The History of Cary High’s Integration Process

BY: Ebenezer Nkunda

Over 50 years ago, Cary High was an all-white high school, like many schools during that time. However, that all changed when 6 black students came to the school. In 1962, the Wake County assistant superintendent and the board decided that the county needed a “Negro High School” to accommodate the growing black student population. In 1963, the Wake County board of education approved a transfer of six students from an all-black school to the all-white Cary High School. These students were the first in the county to be authorized under the “freedom of choice” policy that had been adopted by the Wake County Board, following the Supreme Court’s decision on segregation in Public Schools. 

On August 30, 1963, integration officially began in the Wake County System; as predicted– it wasn’t easy. Gwen Matthews, one of the first black students entering Cary High, recalls her first day with white students, the racist shouts and chants against integration engraved in her memory. The black students did not want to return the next day, but they say they were influenced and encouraged by their parents that it would get better. In an interview with the News and Observer, Gwen Matthews said the demonstrations lasted for ten days and county school officials had to be brought in to make sure no organized community demonstration happens.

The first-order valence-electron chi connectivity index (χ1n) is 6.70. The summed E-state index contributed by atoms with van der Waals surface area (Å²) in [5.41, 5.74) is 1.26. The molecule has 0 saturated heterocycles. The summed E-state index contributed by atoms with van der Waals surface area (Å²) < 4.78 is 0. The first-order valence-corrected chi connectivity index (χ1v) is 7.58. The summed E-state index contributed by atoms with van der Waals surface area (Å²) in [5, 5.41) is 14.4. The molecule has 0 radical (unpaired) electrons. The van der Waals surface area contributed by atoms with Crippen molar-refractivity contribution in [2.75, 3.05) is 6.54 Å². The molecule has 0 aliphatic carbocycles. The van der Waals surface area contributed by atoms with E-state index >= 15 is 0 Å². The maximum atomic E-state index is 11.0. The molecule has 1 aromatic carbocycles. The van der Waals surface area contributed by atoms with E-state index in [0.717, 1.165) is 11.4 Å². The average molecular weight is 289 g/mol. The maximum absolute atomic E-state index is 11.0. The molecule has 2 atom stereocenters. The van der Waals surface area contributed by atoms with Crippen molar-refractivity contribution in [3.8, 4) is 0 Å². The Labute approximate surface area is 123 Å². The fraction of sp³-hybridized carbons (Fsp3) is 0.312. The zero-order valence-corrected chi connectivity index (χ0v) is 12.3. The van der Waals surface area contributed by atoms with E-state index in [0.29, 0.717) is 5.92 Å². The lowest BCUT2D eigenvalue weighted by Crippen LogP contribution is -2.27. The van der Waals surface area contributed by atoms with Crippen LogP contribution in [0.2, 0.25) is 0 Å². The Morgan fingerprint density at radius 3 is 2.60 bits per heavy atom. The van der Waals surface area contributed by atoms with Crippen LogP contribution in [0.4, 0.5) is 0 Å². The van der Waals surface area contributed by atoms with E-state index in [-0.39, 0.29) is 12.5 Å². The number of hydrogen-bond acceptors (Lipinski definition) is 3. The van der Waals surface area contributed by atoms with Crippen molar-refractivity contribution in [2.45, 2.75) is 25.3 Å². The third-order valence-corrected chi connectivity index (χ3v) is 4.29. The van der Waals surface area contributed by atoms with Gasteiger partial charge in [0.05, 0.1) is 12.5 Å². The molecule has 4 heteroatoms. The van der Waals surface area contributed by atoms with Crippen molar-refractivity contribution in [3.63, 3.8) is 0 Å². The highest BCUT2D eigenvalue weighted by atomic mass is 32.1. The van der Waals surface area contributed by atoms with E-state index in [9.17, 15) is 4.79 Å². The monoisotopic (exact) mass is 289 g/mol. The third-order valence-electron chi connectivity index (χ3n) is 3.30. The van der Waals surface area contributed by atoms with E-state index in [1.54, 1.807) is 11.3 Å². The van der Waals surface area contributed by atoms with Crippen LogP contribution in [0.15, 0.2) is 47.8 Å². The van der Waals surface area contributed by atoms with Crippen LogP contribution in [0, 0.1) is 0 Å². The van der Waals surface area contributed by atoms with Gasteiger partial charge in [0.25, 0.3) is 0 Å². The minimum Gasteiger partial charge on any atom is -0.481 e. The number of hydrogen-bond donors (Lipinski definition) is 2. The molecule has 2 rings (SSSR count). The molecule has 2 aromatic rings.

Even though the anti-integration demonstrations stopped, the lives of the six black girls didn’t get easier. Gwen Matthews recalls that in the days prior to her integration, her father tried to prepare her for the name-calling that she would experience; however, she says she wasn’t “prepared for the intensity.” Her father told her not to retaliate after the name-calling, which makes sense, retaliating allows the white students to pinpoint you as “dangerous.” These six students were not accepted into Cary High life with open arms. Teachers and students both ignored them. One student recants the events of when white students would physically move their desks and seclude her, making it seem she was in her own world. 

Many things have changed since Cary High was integrated; for example, the mascot was originally the “White Imps,” but was later turned to simply “Imps” after black students voiced their concern on the racist connotation it could portray. The integration of Cary High led to the integration of the entire Wake County system. It is those brave six girls who set the pace for all other black students in the county. Lucille Evans, Frances Louise White, Gwendolyn Matthews, Brenda Lee Hill, Esther Lee Mayo, and Phyllis Rose are why we have black students Cary High today; these six girls are why Cary High is the Cary High it is today.

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